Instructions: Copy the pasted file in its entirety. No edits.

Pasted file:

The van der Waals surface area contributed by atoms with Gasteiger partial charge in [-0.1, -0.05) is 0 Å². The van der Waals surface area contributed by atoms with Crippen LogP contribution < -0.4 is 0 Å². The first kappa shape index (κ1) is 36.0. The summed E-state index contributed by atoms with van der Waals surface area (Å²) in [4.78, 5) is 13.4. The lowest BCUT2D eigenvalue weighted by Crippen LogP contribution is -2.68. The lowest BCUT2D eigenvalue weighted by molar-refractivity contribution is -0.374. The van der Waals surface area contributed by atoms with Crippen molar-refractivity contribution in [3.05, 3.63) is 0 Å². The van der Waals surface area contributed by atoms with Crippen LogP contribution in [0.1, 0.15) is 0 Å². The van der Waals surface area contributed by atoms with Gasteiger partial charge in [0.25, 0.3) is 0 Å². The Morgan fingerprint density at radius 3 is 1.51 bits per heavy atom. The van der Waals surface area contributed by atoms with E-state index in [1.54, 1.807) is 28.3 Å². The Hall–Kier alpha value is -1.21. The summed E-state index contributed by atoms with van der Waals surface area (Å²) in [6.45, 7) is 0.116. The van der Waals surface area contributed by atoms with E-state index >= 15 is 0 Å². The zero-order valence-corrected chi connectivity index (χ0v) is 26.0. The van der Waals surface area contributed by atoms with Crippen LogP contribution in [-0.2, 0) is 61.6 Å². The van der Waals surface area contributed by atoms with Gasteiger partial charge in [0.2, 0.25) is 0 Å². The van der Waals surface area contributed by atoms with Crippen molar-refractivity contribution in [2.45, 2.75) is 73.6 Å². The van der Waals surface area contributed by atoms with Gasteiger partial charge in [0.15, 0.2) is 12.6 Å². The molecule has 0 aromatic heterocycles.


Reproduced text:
The van der Waals surface area contributed by atoms with Gasteiger partial charge in [-0.1, -0.05) is 0 Å². The van der Waals surface area contributed by atoms with Crippen LogP contribution < -0.4 is 0 Å². The first kappa shape index (κ1) is 36.0. The summed E-state index contributed by atoms with van der Waals surface area (Å²) in [4.78, 5) is 13.4. The lowest BCUT2D eigenvalue weighted by Crippen LogP contribution is -2.68. The lowest BCUT2D eigenvalue weighted by molar-refractivity contribution is -0.374. The van der Waals surface area contributed by atoms with Crippen molar-refractivity contribution in [3.05, 3.63) is 0 Å². The van der Waals surface area contributed by atoms with Crippen LogP contribution in [0.1, 0.15) is 0 Å². The van der Waals surface area contributed by atoms with Gasteiger partial charge in [0.25, 0.3) is 0 Å². The Morgan fingerprint density at radius 3 is 1.51 bits per heavy atom. The van der Waals surface area contributed by atoms with E-state index in [1.54, 1.807) is 28.3 Å². The Hall–Kier alpha value is -1.21. The summed E-state index contributed by atoms with van der Waals surface area (Å²) in [6.45, 7) is 0.116. The van der Waals surface area contributed by atoms with E-state index >= 15 is 0 Å². The zero-order valence-corrected chi connectivity index (χ0v) is 26.0. The van der Waals surface area contributed by atoms with Crippen LogP contribution in [-0.2, 0) is 61.6 Å². The van der Waals surface area contributed by atoms with Gasteiger partial charge in [0.2, 0.25) is 0 Å². The van der Waals surface area contributed by atoms with Crippen molar-refractivity contribution in [2.45, 2.75) is 73.6 Å². The van der Waals surface area contributed by atoms with Gasteiger partial charge in [0.15, 0.2) is 12.6 Å². The molecule has 0 aromatic heterocycles.